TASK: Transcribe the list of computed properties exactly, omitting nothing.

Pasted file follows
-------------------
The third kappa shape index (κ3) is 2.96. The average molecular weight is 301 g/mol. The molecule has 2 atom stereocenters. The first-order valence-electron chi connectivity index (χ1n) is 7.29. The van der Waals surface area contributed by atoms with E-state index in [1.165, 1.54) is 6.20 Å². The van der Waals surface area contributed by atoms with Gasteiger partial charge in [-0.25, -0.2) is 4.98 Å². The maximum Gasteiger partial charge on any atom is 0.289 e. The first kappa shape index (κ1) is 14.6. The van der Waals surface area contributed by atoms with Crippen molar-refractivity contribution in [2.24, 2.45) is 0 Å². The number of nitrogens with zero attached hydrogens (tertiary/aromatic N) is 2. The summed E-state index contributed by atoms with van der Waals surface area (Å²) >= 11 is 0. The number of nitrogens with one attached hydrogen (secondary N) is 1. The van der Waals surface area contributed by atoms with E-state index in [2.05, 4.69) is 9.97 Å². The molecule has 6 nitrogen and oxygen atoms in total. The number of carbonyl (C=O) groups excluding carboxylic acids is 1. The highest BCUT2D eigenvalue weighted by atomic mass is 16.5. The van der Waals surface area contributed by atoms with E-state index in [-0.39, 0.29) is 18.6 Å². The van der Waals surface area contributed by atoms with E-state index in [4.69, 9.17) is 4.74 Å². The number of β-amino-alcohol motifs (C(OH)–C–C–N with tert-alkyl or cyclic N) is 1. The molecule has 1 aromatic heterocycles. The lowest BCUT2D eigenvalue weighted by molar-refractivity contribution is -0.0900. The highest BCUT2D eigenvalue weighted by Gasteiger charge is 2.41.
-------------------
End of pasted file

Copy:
The third kappa shape index (κ3) is 2.96. The average molecular weight is 301 g/mol. The molecule has 2 atom stereocenters. The first-order valence-electron chi connectivity index (χ1n) is 7.29. The van der Waals surface area contributed by atoms with E-state index in [1.165, 1.54) is 6.20 Å². The van der Waals surface area contributed by atoms with Gasteiger partial charge in [-0.25, -0.2) is 4.98 Å². The maximum Gasteiger partial charge on any atom is 0.289 e. The first kappa shape index (κ1) is 14.6. The van der Waals surface area contributed by atoms with Crippen molar-refractivity contribution in [2.24, 2.45) is 0 Å². The number of nitrogens with zero attached hydrogens (tertiary/aromatic N) is 2. The summed E-state index contributed by atoms with van der Waals surface area (Å²) >= 11 is 0. The number of nitrogens with one attached hydrogen (secondary N) is 1. The van der Waals surface area contributed by atoms with E-state index in [2.05, 4.69) is 9.97 Å². The molecule has 6 nitrogen and oxygen atoms in total. The number of carbonyl (C=O) groups excluding carboxylic acids is 1. The highest BCUT2D eigenvalue weighted by atomic mass is 16.5. The van der Waals surface area contributed by atoms with E-state index in [-0.39, 0.29) is 18.6 Å². The van der Waals surface area contributed by atoms with E-state index in [4.69, 9.17) is 4.74 Å². The number of β-amino-alcohol motifs (C(OH)–C–C–N with tert-alkyl or cyclic N) is 1. The molecule has 1 aromatic heterocycles. The lowest BCUT2D eigenvalue weighted by molar-refractivity contribution is -0.0900. The highest BCUT2D eigenvalue weighted by Gasteiger charge is 2.41.